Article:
Wahlöö, Per 1927–1975
Wahlöö was a Swedish journalist and novelist and his wife Maj Sjöwall is a Swedish journalist and poet. Together they created crime novels with a succinct style much like Wahlöö's earlier work. Their clever, intricate mysteries present, through their protagonist, detective Martin Beck, "personal, acrid critiques of Sweden's bourgeois welfare state." (See also Contemporary Authors, Vols. 61-64.)
Maj Sjöwall and Per Wahlöö burst upon the American scene with Roseanna, the first of their imaginative police procedural novels starring that deceptive detective ordinaire, Martin Beck…. [They] have become the undisputed stars of Scandinavian mystery and, indeed, rank internationally among the peers of the genre. (p. 56)
O. L. Bailey, in Saturday Review (copyright © 1972 by Saturday Review, Inc.; reprinted with permission), August 5, 1972.
The work of the Swedish writer Peter Wahloo … is of two different kinds. He has written at least two novels which combine the moral symbolism of Dürrenmatt with a flavor of Orwellian fantasy. Murder on the Thirty-First Floor (1966) and The Steel Spring (1970) make their points about dictatorship and paternalism through the medium of crime, and Chief Inspector Jensen, who appears in both books, is trying to discover the nature of society in terms of what is called criminal activity. The books that Wahloo (now Per and not Peter) has written in collaboration with Maj Sjöwall are less ambitious and more successful. They are police investigations carried out by Inspector Beck, a gloomy version of Freeling's Van der Valk, and they might come under the heading of "Police Novels" except that the authors are still more interested in the philosophic implications of crime than in straightforward police routine. The Man on the Balcony (1968), The Man Who Went Up in Smoke (1969), and The Laughing Policeman (1970) are markedly individual and very good. (pp. 197-98)
Julian Symons, in his Mortal Consequences: A History—From the Detective Story to the Crime Novel (copyright © 1972 by Julian Symons; reprinted by permission of Harper & Row, Publishers, Inc.), Harper, 1972.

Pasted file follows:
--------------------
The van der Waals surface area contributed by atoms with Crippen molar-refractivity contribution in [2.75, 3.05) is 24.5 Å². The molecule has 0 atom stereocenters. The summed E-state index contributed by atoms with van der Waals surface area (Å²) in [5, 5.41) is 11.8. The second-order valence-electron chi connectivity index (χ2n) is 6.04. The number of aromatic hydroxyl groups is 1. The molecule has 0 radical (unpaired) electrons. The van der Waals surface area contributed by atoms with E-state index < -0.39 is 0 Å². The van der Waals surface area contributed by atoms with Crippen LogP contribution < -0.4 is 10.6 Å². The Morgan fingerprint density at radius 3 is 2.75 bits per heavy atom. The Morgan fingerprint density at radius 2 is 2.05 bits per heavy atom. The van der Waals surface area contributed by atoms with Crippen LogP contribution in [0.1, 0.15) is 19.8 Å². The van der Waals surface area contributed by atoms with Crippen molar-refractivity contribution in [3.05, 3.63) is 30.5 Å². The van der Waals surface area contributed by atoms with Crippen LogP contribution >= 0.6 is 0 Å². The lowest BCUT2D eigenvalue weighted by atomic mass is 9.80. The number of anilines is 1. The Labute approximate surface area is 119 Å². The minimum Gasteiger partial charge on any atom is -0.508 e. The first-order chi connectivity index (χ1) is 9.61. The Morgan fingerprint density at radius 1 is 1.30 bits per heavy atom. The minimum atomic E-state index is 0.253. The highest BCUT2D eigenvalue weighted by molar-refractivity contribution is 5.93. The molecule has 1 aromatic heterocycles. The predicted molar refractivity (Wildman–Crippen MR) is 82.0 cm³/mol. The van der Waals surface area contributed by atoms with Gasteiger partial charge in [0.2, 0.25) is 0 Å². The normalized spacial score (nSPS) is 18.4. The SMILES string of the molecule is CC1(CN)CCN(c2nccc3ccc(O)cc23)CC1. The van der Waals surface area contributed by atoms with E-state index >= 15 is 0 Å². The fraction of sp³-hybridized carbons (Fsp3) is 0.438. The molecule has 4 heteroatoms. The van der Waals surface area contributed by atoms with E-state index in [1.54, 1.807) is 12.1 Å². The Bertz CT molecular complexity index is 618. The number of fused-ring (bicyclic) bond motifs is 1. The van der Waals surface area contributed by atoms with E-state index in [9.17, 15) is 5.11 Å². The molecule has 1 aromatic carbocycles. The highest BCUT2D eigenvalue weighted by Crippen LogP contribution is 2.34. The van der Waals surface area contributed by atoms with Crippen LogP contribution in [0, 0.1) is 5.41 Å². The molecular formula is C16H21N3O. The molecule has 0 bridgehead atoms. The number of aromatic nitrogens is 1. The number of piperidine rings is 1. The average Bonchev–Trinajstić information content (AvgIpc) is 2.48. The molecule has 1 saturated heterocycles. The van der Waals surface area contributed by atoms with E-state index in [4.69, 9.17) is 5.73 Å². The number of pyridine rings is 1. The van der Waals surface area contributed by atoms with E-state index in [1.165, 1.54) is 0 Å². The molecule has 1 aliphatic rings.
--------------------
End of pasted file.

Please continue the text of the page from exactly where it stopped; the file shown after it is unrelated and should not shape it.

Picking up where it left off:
When this reviewer read Goffredo Parise's "The Boss" and Rex Warner's "The Aerodrome," he felt icicles of fear in his blood; but "The Thirty-First Floor" does more than chill. It almost forces its reader to imitate Paul Revere, to alert his fellow citizens to the imminent danger, worse than the landing of the British at that time: "It not only can happen here; it may be happening already." This is another alarming book! it must be read. (p. 440)
Oscar A. Bouise, in Best Sellers (copyright 1973, by the University of Scranton), October 1, 1973.
[The Generals] is a grim little parable loosely based on the political and social set-up in his native Sweden. Too loosely, as it happens, to make effective, specific satire. And if the author is hoping that The Generals may be read for universal implications, then his message seems only too obvious.
The narrative of The Generals takes the form of the oral proceedings in the court-martial of an ordinary citizen heavily and unwillingly involved in a country's suicidal transformation from a comfortable social democracy into a vicious banana republic. He is thus indictable, by the military dictatorship in power, for virtually every civil and military offence—since, by following helplessly in the wake of events he has unwittingly committed crimes against successive sets of laws. The shape taken by the novel is original, but it is an originality which works against narrative pace and interest. The story must perforce be told, with considerable contrivance, through the archives and documents quoted and the evidence given at the trial. Mr Wahloo's thriller-writer's skill injects some tension into the situation, yet such a method would have hampered the most ingenious and economical of writers….